London serves as a training ground, workshop, market place and inspiration to a large number of jewellery makers. Made in London: Jewellery Now explores the creations and unique vision of the most exciting, imaginative and boundary-pushing jewellers working in the capital today. In this blog series, exhibition curators Beatrice Behlen and Agata Belcen speak to the designers involved in the exhibition and discover what inspires them.
Name Noemi Klein
In London since 1997
Favourite place in London Sir John Soane’s Museum
Beatrice/Agata: Do you approach jewellery as a craft or an art?
Noemi: I think it’s a bit of both. I’ve always been interested in miniature, the aspect of making something that’s real but small. The collection I’m working on now is about making flowers as real as possible. It’s a technical challenge. Parallel to that, there’s an interest in shapes and the way that certain things go together. The other thing is the process of making. There’s a random element in it where you set out to do something and then you find something else in the process.
I’m largely self-taught – I learn by trying things out, the way the metal behaves when you heat on a given day, for example. You can then appropriate that technique. Or the way certain things bubble up – I see that it looks almost like a moon surface, and then that makes me think of constellations – and it goes further like that. There are these three things that are always in parallel: the technical challenge of creating on a smaller scale, the abstract assembling of shapes and coincidence or an element of play.
Do you have a favourite piece from everything you’ve ever made?
Not really. It changes. There are certain pieces I will always wear – the claw ring, for example. It’s one of the first things I ever made so I have a certain attachment to it, but then I’m most interested in the most recent things I’ve made.
Do you think your work has a unified aesthetic?
Maybe there’s an element of sensitivity – liking The Cure and being ‘emo’. I suppose as you get older there’s more of a rational element. And those two things are then in dialogue with each other. So I like certain dark, sad things, with something that’s quite considered. And there always seems to be a little bit of a fantasy element.
That’s what’s struck me looking at your work and your blog that there always seem to be different worlds.
Exactly. Maybe that’s a better way of putting it – a sense of loss, or sense of something else out there.
The German word Sehnsucht translates roughly as longing, or yearning for something which has gone and may never come back. So you can see that there’s a nod to a certain Romantic tradition which I suppose I refer to in my work.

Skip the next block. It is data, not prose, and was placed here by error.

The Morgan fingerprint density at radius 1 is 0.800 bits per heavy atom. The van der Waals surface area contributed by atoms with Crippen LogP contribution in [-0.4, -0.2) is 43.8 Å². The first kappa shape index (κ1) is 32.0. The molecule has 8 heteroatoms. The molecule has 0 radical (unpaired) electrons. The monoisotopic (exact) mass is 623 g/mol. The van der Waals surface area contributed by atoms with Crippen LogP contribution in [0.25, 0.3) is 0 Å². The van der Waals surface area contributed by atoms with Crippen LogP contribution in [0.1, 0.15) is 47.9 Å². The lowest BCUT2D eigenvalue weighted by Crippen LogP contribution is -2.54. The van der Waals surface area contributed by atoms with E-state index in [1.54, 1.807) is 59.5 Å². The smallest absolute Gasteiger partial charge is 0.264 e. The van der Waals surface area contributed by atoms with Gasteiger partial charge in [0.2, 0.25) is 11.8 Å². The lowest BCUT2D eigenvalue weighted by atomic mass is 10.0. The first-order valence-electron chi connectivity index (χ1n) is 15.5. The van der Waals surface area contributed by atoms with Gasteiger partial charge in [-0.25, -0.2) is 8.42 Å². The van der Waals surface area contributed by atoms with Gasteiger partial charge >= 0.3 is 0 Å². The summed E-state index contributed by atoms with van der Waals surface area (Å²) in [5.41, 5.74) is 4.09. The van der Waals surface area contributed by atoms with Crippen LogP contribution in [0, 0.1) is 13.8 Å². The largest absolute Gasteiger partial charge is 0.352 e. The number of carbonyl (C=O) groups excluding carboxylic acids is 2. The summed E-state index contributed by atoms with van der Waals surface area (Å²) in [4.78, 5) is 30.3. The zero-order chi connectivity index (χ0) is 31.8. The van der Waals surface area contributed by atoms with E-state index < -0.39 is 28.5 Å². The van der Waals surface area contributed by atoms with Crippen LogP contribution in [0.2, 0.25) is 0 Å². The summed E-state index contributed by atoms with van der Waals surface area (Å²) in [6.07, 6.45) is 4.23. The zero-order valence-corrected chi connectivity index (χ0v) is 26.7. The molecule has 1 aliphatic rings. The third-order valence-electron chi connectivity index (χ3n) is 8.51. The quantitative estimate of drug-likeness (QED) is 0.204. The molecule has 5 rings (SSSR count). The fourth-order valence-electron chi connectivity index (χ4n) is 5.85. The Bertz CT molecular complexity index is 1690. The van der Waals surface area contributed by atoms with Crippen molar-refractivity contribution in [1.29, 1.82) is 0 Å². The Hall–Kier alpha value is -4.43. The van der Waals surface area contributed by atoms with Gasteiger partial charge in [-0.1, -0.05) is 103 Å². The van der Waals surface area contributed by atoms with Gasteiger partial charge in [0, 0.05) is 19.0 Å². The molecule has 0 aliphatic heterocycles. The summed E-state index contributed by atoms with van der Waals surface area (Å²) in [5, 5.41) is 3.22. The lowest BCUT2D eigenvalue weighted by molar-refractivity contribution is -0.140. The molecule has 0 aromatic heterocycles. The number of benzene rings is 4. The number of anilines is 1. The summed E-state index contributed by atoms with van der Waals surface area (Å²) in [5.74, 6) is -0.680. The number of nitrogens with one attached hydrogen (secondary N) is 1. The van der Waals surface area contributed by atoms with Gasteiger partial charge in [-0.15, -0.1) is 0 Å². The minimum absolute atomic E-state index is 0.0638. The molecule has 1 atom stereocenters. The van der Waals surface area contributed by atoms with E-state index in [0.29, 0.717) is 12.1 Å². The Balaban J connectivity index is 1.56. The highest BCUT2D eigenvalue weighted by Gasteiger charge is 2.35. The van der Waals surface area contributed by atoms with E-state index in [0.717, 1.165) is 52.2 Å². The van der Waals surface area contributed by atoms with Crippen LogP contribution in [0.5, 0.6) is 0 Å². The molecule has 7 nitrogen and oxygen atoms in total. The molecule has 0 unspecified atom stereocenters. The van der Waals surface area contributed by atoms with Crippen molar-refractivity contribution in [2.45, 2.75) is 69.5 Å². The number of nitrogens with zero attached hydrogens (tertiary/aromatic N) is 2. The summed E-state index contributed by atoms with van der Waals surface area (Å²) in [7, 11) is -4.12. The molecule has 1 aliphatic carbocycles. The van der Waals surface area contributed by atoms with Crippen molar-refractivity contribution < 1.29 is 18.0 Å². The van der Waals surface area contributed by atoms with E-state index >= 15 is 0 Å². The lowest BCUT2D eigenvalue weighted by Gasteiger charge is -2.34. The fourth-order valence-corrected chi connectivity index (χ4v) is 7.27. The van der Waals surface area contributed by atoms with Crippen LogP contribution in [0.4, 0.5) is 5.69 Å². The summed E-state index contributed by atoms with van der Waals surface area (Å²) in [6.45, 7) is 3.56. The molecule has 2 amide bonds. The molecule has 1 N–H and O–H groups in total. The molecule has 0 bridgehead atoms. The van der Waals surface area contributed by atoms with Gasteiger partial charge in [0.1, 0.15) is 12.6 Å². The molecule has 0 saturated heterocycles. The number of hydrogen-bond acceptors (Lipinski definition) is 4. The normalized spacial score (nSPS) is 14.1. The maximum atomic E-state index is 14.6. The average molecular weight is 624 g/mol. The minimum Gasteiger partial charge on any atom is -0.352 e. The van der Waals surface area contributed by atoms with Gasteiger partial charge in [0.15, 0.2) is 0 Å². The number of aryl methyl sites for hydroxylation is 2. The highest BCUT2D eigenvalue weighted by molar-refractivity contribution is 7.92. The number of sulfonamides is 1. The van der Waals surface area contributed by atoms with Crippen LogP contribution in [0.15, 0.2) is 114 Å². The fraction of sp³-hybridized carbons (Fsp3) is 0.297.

How do you decide on the balance between reality and fantasy in your work?
For me the two are completely mixed. I was just looking at H. R. Giger, whose work I love and also think is absolutely gross. He deliberately goes into this slightly kitsch area and I admire him for it. I’ve veered towards fantasy, and then I’ve pulled myself back, and tried to inject some sort of stark sensitivity. Otherwise I would be away with the fairies, and there would be angel wings on everything. So I think there’s a point – I can always feel it when I’ve made something where I’ve gone a bit far. I can’t pin point where that is, but I can sense when I’m being too literally fantastical. For example, there’s currently a lot of internet art of ironic unicorns and the artists do that deliberately in an ironic way but I’m the opposite – I have that unicorn thought in my head, but I put a stark, clean modern element on it.
When you’re designing, how much do you think about wearability?
I make objects that are meant to be worn, I don’t just make objects. I want people to wear them, people who are not like me, people who have children, or anyone really. Then again, it’s nice to focus more on the inspiration every so often and make a piece that’s completely outside of context.
Does living in London have any influence on your work?
I’m from the countryside where I lived for almost half of my life, and the other half I’ve lived here in the city. My focus on nature has come since leaving the countryside. Although it’s the idea of nature rather than a reference to actual nature, which I think comes from not being in it anymore. It becomes a longing for it, its absence makes it a focus. The other influence of London is the structural element, the starkness and modernity, and the geometrics from the buildings.
To what extent do you employ traditional methods of jewellery making and to what extent do you go against them?
It depends on the piece. There’s a reason why people have been doing it a certain way for thousands of years and the integral, traditional element in my work is the casting. So I suppose I try to push this by messing around with the casting. Quite often I go to the casters, and say, ‘can we make a mould of this’ and they say ‘no’. Then I suggest we try it anyway, and maybe if we attach this to this, and then it works. There’s an element of trying to do things properly, because that’s what’s going to work. And then to do something that’s maybe not going to work, but if it did, it would be really cool.
Jewellery designer Noemi Klein’s work is featured in free exhibition Made in London: Jewellery Now. The exhibition is part of the Museum of London’s jewellery season, running alongside major exhibition The Cheapside Hoard: London’s Lost Jewels and free photography exhibition Tomfoolery. It is open until 27 April 2014.